This article is part of the Eastwood series.
It's early in the AM, the day following the Battle of Corpus Christi. My arm and shoulder are wrapped in a reactive cast and my brain is wrapped in something from my IV drip the nurse called Morphectix. Good shit. I guess when you have multiple fractures and muscle tears, that's what they give you. I need to remember to crash more planes into my body if this is the outcome. The Morphectix is making it hard not to smile. Major Quincy is the first to visit me. He doesn't say he's sorry for what happened, but it's written all over that big face of his.
"We'll get your friend's body back," he promises. "I have a team already working with Pike and Vargas to pinpoint her location."
Standing next to Big Quincy is a ramrod in desert UPAT with three stars on his collar. He says his name is Elizondo and he's from the Army.
"We're taking over for the Air Force," says Elizondo. "Major Quincy will be moving to a support role for our operations in Texas."
"I thought you were getting kicked out by the secessionists," I say to Quincy.
Elizondo addresses me before Quincy can get a word in.
"Their revolution is already floundering. Paine and his friends gambled and lost big. Three hundred dead, twice as many injured, most of them civilians, and footage of atrocities on all sides. The President asked the governor to mobilize the Texas National Guard last night and he refused. Now the governor, Paine and the rest are on the wrong side of some really ugly instant polls. Even Paine's network is disavowing him. After that debacle, Texans will be welcoming the stability offered by the United Sates Army."
"Sondergaard didn't help Paine's cause," adds Quincy. "Paine went into the emergency room with a camera crew, tried to interview Sondergaard while they were stabilizing him. The tough bastard managed to call Paine a war criminal and accused him of mass murder in the fifteen seconds before they cut to commercial."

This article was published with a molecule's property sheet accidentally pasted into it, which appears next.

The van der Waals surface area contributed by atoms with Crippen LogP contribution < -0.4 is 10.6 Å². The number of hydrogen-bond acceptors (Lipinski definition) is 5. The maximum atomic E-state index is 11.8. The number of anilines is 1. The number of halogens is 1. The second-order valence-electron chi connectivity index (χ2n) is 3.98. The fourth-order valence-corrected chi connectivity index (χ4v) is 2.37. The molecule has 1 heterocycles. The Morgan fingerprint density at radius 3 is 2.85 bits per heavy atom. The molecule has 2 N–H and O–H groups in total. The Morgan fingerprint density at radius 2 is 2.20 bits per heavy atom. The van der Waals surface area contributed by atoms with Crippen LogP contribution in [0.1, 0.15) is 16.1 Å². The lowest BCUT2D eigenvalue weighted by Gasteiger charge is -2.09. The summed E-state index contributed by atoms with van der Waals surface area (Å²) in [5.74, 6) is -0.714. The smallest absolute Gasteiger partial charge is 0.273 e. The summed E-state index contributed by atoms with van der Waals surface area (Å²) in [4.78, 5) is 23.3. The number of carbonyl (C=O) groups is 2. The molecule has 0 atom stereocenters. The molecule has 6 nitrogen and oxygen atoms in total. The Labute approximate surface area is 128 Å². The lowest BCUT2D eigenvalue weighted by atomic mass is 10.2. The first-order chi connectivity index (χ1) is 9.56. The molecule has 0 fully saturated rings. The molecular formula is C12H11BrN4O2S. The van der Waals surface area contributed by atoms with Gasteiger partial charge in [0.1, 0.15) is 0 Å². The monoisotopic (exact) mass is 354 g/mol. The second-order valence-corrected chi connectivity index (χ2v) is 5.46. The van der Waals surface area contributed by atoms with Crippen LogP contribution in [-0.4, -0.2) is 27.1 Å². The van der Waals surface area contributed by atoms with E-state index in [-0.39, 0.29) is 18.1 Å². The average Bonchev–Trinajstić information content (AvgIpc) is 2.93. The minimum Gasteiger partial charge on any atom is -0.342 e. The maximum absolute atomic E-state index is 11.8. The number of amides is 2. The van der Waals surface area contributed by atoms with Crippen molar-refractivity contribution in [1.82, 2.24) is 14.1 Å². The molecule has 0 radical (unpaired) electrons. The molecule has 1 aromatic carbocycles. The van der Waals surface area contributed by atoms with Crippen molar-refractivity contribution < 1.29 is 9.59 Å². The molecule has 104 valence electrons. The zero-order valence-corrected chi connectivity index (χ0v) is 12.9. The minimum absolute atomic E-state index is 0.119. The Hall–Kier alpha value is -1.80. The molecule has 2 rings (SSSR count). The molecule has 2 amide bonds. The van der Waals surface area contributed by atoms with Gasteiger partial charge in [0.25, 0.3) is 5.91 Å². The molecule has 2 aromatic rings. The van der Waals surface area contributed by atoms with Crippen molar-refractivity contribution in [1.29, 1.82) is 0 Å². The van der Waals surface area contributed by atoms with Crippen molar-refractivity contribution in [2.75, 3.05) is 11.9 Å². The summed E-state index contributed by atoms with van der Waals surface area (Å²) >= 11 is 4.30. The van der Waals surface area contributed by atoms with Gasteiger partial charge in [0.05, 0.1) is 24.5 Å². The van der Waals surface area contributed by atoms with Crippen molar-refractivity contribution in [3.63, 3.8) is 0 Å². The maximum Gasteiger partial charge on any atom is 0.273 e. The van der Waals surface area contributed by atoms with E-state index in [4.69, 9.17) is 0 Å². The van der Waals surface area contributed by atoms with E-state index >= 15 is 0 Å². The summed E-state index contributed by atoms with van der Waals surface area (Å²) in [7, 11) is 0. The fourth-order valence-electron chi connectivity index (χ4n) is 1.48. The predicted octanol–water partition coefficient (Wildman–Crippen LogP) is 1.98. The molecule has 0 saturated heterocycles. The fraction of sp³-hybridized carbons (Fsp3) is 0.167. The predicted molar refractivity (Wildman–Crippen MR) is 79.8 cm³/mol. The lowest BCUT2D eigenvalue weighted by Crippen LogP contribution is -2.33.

They leave me some flowers and an envelope stuffed full of the money from the briefcase. Every blueback we were paid by Valdez is accounted for, and I've never felt worse to be holding fifty thousand dollars.
That night, Eva Kayembe comes into my room long after visiting hours have ended. She hardly talks to me, just lifts the blanket and slides into bed beside me. The sex is strange. She's almost too pretty and I can't stop staring at her. Throughout, she keeps touching my shoulder and arm and making pain shoot through my body. It seems to last hours. I'll never forget the way she stares into my eyes. Even months later, after I've convinced myself that it was a vivid dream caused by all the drugs, I still can't get her honey-tinted eyes out of my memory.
Pike and Vargas walk away with their share of the money. I promise to give mine to Maria Spinoza's family, put it all in an envelope with her husband's name and address and everything. But I don't go through with it. I don't even go to the funeral or write a letter.
I take the money and disappear for a while. I climb into a bottle, and find some new pills, and try to forget about everything that happened in Corpus Christi.
|Zack is the author of the new short story collection Wages: Future Tales of a Hired Gun, a blood-soaked satire of private military contracting. He is also the author of the genre-hopping novel Liminal States, soon to be available as an audiobook. You can find out more about Zack's latest projects and special offers on his Facebook page.|
Someone told TIME magazine about trolling and now we all just have to deal with it.
If that boy isn't willing to shoot his laser and get you that carbon, he's not worth your time.
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